My little town has two photographer shops and two framing shops. In both, the shop windows are filled with examples of their work that has recently been finished and is waiting to be picked up. The main frame (computer joke) shop is right downtown and I walk by there every day. Usually they have certificates, caricatures, cross-stitched scenes, puzzles, and occasionally a painting or two. Yesterday, as I was glancing at what my fellow townspeople were having framed that day, my brain registered that there was something very wrong about one particular certificate. The text reads, “Second prize, shop window competition, 2009″. See if you can spot what’s wrong.
Normally, when you’re creating a drop shadow for text in Photoshop, you add your text to the document in its own layer, and then you apply a drop shadow “layer style” to that layer. What’s nice about this is that, as long as you don’t rasterize the layer, you can go back and edit the text, and your drop shadow will be edited as well.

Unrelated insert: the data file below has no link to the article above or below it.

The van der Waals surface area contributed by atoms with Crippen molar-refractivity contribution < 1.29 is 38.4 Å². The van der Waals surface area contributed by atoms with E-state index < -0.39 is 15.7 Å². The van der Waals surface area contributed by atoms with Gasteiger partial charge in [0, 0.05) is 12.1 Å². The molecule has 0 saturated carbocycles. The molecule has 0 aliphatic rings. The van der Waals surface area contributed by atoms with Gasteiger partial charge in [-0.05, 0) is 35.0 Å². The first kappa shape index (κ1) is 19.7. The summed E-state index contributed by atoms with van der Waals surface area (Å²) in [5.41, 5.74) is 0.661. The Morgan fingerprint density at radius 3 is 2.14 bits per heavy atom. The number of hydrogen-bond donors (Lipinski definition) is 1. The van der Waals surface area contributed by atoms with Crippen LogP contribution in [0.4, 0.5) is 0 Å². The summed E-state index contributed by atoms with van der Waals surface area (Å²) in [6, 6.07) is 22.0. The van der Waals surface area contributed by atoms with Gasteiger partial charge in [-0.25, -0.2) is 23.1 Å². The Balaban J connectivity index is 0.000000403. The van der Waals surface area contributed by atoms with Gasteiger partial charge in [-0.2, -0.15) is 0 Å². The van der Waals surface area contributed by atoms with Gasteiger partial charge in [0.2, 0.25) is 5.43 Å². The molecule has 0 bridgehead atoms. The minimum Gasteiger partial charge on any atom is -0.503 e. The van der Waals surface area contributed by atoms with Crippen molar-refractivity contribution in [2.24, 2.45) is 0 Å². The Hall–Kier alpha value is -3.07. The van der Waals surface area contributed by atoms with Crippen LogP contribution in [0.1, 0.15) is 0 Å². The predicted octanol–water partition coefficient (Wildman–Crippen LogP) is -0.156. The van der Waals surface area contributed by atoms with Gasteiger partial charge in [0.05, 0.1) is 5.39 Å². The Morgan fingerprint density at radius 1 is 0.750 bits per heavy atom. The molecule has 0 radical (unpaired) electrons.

Another way to make a drop shadow, particularly for objects and rarely for text, is to make a copy of the layer you want to shadow, fill it with black, apply a Gaussian blur, lower the opacity, and move it a bit away from the original object. This has the downside that, if you go back and edit your original object or text, the drop shadow will not change.
The problem with this certificate is that the text reads:
but the drop shadow reads
So clearly they mistyped it, leaving out the “at” in escaparates (shop windows), then copied the text to make the drop shadow, and only then noticed the misspelling. What really killed it was that, once they added those two extra letters, they had to change the wrapping to include de on the second line, thus making the error glaring. D’oh!